Subjects in research have every right to expect that their information will be kept confidential. This means that you cannot talk about individual subjects with your colleagues in such a manner that you identify them. Please make sure that papers from your research are kept in secure places (like locked rooms) so that no one could accidentally discover a subject’s identity.
Informed consent of participants is a central criterion for conducting ethical research. Subjects must know enough about your study so that they can make an informed decision about whether they want to participate or not. Informed consent includes mentioning all of the following things to subjects before they sign the informed consent form:
* Identify any sponsors of your research (such as the National Science Foundation or the Psychology Department Research Fund).
* Describe the purpose of your study in language that the layperson can understand.
* Mention how long the person will need to take to complete your study.
* Identify in language the layperson can understand any procedures or manipulations in such a way that subjects can determine if they are willing to undergo them.
This is a touchy issue. Give the subject all the information you can without influencing their responses in your study. If you must deceive subjects about the purpose or procedures of your study, make certain that you have considered non-deceptive options and identified them to the Research Ethics Committee.
* Identify any potential risks subjects may face from participation.
* Assure subjects that their data will be held in strict confidentiality.
You need to compose a written explanation of your study. You will give this paragraph or so to subjects upon completion of their participation. The statement must explain the study to the participant in a way that is engaging, understandable, and reasonably comprehensive. Most statements will be about one single spaced page of text and will contain some suggestions for further reading (at the general interest level, not just journal articles). When you apply for use of the Subject Pool, this written explanation will be reviewed by the Subject Pool Administrator.
Review of Applications
When you have turned in this form, the Subject Pool Administrator will review your request and approve a certain number of subjects for your project. Those doing research for Distinction credit and for Independent Research will get priority. You will be notified of the decision within 10 days of submitting your application. At that time you will receive signup sheets to fill out and credit slips for the number of subjects that have been approved for your study.
Applying to Utilize the Participant Pool
Please complete the following form and turn it in to the Participant Pool Coordinator. Your request will be reviewed, approved, and you will be granted access to the sign up documents. Students conducting research doing research for Distinction credit and for Independent Research will get priority. You will be notified of the decision within 10 days of submitting your application. At that time you will receive signup sheets to fill out and credit slips for the number of subjects that have been approved for your study. All research must follow St Olaf IRB guidelines, and have approval of both your research advisor and the IRB before commencing.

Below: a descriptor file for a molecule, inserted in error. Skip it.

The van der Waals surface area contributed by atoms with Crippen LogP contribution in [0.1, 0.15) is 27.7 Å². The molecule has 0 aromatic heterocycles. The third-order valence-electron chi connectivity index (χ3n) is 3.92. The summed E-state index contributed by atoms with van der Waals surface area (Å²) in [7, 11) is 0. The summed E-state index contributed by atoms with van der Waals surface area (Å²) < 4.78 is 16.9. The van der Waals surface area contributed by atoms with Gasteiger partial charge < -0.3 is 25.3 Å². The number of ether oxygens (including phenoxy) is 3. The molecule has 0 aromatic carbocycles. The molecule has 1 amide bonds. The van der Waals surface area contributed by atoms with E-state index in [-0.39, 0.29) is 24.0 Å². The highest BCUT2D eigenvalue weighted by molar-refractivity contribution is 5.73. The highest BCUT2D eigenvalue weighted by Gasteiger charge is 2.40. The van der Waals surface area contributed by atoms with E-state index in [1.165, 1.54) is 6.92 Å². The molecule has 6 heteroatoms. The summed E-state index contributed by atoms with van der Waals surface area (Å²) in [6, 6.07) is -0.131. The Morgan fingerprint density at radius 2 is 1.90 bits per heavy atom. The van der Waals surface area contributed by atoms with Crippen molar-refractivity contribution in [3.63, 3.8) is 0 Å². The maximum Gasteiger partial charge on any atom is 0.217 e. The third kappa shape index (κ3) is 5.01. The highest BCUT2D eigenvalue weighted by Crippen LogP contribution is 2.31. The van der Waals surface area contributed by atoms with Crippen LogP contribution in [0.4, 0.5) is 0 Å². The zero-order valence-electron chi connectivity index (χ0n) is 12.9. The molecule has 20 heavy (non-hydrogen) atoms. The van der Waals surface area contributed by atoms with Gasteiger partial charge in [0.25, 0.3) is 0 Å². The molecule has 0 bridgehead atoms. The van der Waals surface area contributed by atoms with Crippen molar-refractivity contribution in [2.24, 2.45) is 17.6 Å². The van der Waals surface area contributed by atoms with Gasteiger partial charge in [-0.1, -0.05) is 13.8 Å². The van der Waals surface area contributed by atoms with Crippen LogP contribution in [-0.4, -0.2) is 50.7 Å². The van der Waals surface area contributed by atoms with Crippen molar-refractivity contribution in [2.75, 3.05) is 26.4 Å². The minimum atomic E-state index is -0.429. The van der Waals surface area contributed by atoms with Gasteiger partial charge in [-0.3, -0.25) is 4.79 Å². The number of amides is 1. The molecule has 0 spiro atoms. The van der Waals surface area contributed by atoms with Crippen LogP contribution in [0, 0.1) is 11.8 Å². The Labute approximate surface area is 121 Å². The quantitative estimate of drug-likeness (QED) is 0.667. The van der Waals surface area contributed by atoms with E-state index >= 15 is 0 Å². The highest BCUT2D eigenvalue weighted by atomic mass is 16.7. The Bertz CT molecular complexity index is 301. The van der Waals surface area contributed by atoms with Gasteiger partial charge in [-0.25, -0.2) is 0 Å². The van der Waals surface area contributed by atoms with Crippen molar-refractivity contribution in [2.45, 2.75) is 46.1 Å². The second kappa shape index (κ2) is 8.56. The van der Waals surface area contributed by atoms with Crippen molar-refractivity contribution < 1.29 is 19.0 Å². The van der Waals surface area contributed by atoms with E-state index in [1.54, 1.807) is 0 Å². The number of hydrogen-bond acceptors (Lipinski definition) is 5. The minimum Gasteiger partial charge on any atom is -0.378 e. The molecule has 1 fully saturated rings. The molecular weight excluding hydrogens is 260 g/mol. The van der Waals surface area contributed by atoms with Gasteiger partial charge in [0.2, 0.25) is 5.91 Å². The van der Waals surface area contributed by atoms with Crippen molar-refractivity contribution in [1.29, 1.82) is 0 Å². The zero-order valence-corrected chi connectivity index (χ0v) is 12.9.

After Each Subject in Your Study
When you have finished running a subject in a study, you are obligated to give that student both an oral and a written explanation of the study. This explanation of your study is crucial in maintaining the educational nature of the participant pool. Please be as conscientious as you can in explaining your study and as helpful as you can in answering questions your subjects may have. Only after a subject has both participated in your study and received your verbal and written explanation can you authorize credit. The only exception to this is for subjects who decide to leave the study early. Students who have shown up and given informed consent for the study get their credit, even if they leave immediately. They should also get the debriefing sheet.
Many psychology majors do research projects with faculty. To get started, think about what interests you in psychology. Then find out what areas faculty are interested in researching; look at the descriptions on faculty members’ web pages and come talk with us.
Some of the ways to do research with St. Olaf faculty include:
- Registering for Independent Study/ Independent Research (Psych 298/Psych 398): These individual courses are arranged by talking directly with a faculty member and together deciding on a plan for your work together.